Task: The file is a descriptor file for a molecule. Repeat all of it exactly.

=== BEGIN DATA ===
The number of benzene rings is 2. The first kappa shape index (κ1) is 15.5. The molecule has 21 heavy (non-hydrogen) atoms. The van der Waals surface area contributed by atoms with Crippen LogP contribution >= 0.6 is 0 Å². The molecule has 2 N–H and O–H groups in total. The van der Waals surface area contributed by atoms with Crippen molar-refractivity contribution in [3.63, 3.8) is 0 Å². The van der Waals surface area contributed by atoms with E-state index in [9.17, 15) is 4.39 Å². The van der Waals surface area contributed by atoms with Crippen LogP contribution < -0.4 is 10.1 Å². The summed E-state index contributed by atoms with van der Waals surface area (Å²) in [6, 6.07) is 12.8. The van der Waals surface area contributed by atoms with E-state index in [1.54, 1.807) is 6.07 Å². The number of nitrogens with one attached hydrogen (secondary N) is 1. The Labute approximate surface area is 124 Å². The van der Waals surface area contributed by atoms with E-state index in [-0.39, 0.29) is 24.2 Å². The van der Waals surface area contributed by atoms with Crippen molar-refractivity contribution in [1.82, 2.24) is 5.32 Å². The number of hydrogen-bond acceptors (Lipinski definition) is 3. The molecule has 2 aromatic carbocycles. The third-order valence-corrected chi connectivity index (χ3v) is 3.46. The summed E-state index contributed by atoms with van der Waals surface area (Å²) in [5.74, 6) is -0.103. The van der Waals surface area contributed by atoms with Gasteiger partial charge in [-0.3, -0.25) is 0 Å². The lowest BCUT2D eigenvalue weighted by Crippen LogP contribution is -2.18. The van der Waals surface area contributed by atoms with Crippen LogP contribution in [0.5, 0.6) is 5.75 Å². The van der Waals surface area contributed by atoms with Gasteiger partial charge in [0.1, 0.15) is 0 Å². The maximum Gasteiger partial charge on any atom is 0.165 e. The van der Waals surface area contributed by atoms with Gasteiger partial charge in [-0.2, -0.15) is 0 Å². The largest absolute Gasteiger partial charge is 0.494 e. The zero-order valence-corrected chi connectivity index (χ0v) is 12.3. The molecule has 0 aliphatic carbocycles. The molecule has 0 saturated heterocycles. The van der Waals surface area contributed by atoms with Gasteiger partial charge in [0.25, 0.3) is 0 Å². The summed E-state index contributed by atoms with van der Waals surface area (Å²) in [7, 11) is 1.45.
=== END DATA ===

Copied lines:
The number of benzene rings is 2. The first kappa shape index (κ1) is 15.5. The molecule has 21 heavy (non-hydrogen) atoms. The van der Waals surface area contributed by atoms with Crippen LogP contribution >= 0.6 is 0 Å². The molecule has 2 N–H and O–H groups in total. The van der Waals surface area contributed by atoms with Crippen molar-refractivity contribution in [3.63, 3.8) is 0 Å². The van der Waals surface area contributed by atoms with E-state index in [9.17, 15) is 4.39 Å². The van der Waals surface area contributed by atoms with Crippen LogP contribution < -0.4 is 10.1 Å². The summed E-state index contributed by atoms with van der Waals surface area (Å²) in [6, 6.07) is 12.8. The van der Waals surface area contributed by atoms with E-state index in [1.54, 1.807) is 6.07 Å². The number of nitrogens with one attached hydrogen (secondary N) is 1. The Labute approximate surface area is 124 Å². The van der Waals surface area contributed by atoms with E-state index in [-0.39, 0.29) is 24.2 Å². The van der Waals surface area contributed by atoms with Crippen molar-refractivity contribution in [1.82, 2.24) is 5.32 Å². The number of hydrogen-bond acceptors (Lipinski definition) is 3. The molecule has 2 aromatic carbocycles. The third-order valence-corrected chi connectivity index (χ3v) is 3.46. The summed E-state index contributed by atoms with van der Waals surface area (Å²) in [5.74, 6) is -0.103. The van der Waals surface area contributed by atoms with Gasteiger partial charge in [-0.3, -0.25) is 0 Å². The lowest BCUT2D eigenvalue weighted by Crippen LogP contribution is -2.18. The van der Waals surface area contributed by atoms with Crippen LogP contribution in [0.5, 0.6) is 5.75 Å². The van der Waals surface area contributed by atoms with Gasteiger partial charge in [0.1, 0.15) is 0 Å². The maximum Gasteiger partial charge on any atom is 0.165 e. The van der Waals surface area contributed by atoms with Gasteiger partial charge in [-0.2, -0.15) is 0 Å². The largest absolute Gasteiger partial charge is 0.494 e. The zero-order valence-corrected chi connectivity index (χ0v) is 12.3. The molecule has 0 aliphatic carbocycles. The molecule has 0 saturated heterocycles. The van der Waals surface area contributed by atoms with Gasteiger partial charge in [0.25, 0.3) is 0 Å². The summed E-state index contributed by atoms with van der Waals surface area (Å²) in [7, 11) is 1.45.